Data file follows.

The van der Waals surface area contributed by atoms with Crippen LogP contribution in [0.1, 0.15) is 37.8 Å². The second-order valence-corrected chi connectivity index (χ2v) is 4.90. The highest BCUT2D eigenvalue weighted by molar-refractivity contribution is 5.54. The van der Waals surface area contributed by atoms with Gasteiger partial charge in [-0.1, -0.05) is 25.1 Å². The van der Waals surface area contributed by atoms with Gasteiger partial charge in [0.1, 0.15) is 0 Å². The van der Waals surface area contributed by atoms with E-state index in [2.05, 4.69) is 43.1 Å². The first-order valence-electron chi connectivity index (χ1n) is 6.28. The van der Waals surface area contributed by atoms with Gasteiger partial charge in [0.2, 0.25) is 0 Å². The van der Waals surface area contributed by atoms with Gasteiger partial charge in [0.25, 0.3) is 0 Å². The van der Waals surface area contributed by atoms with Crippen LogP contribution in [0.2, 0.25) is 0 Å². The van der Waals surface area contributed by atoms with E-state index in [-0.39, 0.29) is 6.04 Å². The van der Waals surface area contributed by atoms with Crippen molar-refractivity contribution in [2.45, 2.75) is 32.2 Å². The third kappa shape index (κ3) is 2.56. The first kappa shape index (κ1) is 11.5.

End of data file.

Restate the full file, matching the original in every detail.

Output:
The van der Waals surface area contributed by atoms with Crippen LogP contribution in [0.1, 0.15) is 37.8 Å². The second-order valence-corrected chi connectivity index (χ2v) is 4.90. The highest BCUT2D eigenvalue weighted by molar-refractivity contribution is 5.54. The van der Waals surface area contributed by atoms with Gasteiger partial charge in [-0.1, -0.05) is 25.1 Å². The van der Waals surface area contributed by atoms with Gasteiger partial charge in [0.1, 0.15) is 0 Å². The van der Waals surface area contributed by atoms with E-state index in [2.05, 4.69) is 43.1 Å². The first-order valence-electron chi connectivity index (χ1n) is 6.28. The van der Waals surface area contributed by atoms with Gasteiger partial charge in [0.2, 0.25) is 0 Å². The van der Waals surface area contributed by atoms with Gasteiger partial charge in [0.25, 0.3) is 0 Å². The van der Waals surface area contributed by atoms with Crippen LogP contribution in [0.2, 0.25) is 0 Å². The van der Waals surface area contributed by atoms with E-state index in [-0.39, 0.29) is 6.04 Å². The van der Waals surface area contributed by atoms with Crippen molar-refractivity contribution in [2.45, 2.75) is 32.2 Å². The third kappa shape index (κ3) is 2.56. The first kappa shape index (κ1) is 11.5.